“To make life better for working people we need to invest in education, create better paying jobs, and make healthcare more affordable for Black, Brown, and white people struggling to make ends meet, not the Pentagon and weapons of war.”
While this message follows some Race/Class Narrative recommendations and was very persuasive to many research participants – and was the number three message out of fifteen tested in our national study overall – qualitative feedback on this message helped us see that this message, while inspiring and compelling, also felt controversial to some respondents and even conveyed to some that people in the U.S. are too self-interested. Similar messages elicited high agreement, but it wasn’t clear if that was because respondents wanted to support peace abroad or turn exclusively to domestic issues. To solve this, we followed up by testing language that explicitly calls out all the investments we want the U.S. to make – domestically and internationally. For example, our number one performing message in a 2023 study worked across demographics:
“To make life better for working people in the U.S., we need to invest in education, create better paying jobs, and make healthcare more affordable. But sending weapons and military aid to conflict zones takes away from programs that help people who are struggling to make ends meet. It also takes away from diplomacy and peacebuilding programs that bring people together to solve problems. We need to come together and demand our leaders in programs that help people thrive at home and build peace around the world, not in weapons or war.”
In a 2022 focus group, we explored the idea of “people coming together to solve problems” in many different ways – and in many different types of messages. As with the Race/Class Narrative research, this idea had broad appeal to U.S. audiences in this divisive time, and with some tweaking, translated well between domestic and international contexts.
In addition to this key insight, we have observed a few additional trends that have helped our advocates and communicators develop more effective messages. One is that addressing audiences’ real concerns about safety and security with concrete – but briefly articulated – solutions is vital. While solutions-oriented messaging may sound intuitive, we find that advocates – and even some communicators –often fail to address audiences’ fears about conflicts or violence, get lost in the weeds of a policy solution, or manage to do both at the same time. Audiences are generally not experts on peacebuilding issues – indeed, like us, our listeners are usually everyday people leading busy lives with concerns that may or may not align with the goals of advocates and peacebuilders. The trick is to address these audiences in plain language that speaks to their lived experiences, which may well include feelings of fear or insecurity, and then reassure them that there is a solution to the problem at hand. If advocates and peacebuilders can do this using some of the key insights from the Race/Class Narrative and give a little context – but not too much to overwhelm – our research indicates that this messaging is most likely to be effective.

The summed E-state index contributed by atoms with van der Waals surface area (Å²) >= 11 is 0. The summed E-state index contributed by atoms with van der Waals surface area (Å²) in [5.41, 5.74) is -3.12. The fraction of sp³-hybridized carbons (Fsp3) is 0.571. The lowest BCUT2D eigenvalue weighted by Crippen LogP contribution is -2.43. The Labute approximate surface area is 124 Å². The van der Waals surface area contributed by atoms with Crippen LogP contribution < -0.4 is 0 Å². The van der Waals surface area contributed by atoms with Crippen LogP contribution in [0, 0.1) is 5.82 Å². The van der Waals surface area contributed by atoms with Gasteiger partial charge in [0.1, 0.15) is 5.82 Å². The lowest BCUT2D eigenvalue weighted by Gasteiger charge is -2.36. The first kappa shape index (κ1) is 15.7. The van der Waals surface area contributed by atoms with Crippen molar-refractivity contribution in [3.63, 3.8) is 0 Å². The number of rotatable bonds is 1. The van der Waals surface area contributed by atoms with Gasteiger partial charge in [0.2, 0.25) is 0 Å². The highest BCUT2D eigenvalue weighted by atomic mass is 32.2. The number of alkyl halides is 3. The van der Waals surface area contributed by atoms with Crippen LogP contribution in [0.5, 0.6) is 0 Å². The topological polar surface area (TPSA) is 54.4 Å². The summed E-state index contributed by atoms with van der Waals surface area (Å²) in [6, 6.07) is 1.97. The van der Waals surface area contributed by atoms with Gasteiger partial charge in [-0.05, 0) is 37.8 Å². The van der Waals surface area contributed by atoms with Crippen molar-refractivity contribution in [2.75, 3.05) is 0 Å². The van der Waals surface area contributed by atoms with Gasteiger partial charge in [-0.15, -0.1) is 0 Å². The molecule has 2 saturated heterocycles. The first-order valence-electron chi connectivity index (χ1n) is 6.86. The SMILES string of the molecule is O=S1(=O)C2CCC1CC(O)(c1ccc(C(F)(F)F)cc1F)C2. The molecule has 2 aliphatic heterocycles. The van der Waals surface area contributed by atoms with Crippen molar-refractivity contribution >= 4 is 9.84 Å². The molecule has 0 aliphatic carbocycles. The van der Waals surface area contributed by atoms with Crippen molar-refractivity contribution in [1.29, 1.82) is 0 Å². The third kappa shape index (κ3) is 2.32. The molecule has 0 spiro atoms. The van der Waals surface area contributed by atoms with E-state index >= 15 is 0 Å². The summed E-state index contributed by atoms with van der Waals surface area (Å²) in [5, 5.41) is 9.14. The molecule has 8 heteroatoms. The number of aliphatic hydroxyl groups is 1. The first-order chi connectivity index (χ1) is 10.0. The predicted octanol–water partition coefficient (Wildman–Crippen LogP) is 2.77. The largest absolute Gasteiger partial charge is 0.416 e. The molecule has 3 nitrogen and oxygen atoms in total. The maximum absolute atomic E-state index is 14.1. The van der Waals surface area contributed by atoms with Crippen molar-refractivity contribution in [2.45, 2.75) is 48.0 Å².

This is both a challenge and an opportunity. At a moment when the U.S. public is feeling notably pessimistic about the future, advocates and communicators in this country who are pursuing a more peaceful future have an uphill climb. At the same time, we see significant openings in our research for messages that are hopeful, inclusive — and intentionally trying to bridge racialized and class divides — and include plain-language solutions to problems around the world.
These findings point towards some key openings for peacebuilders, journalists, and anyone interested in media narratives that support peace over war. New openness to diplomacy, cooperation, and nonmilitary engagement with the world — combined with powerful messaging frameworks like the Race/Class Narrative — can help us cut through the noise of the daily news cycle and give people the hope that so many are seeking. While we expect it will take a lot of work to get there, the combined voices in this issue make us hopeful that we can change the narrative on war and militarism.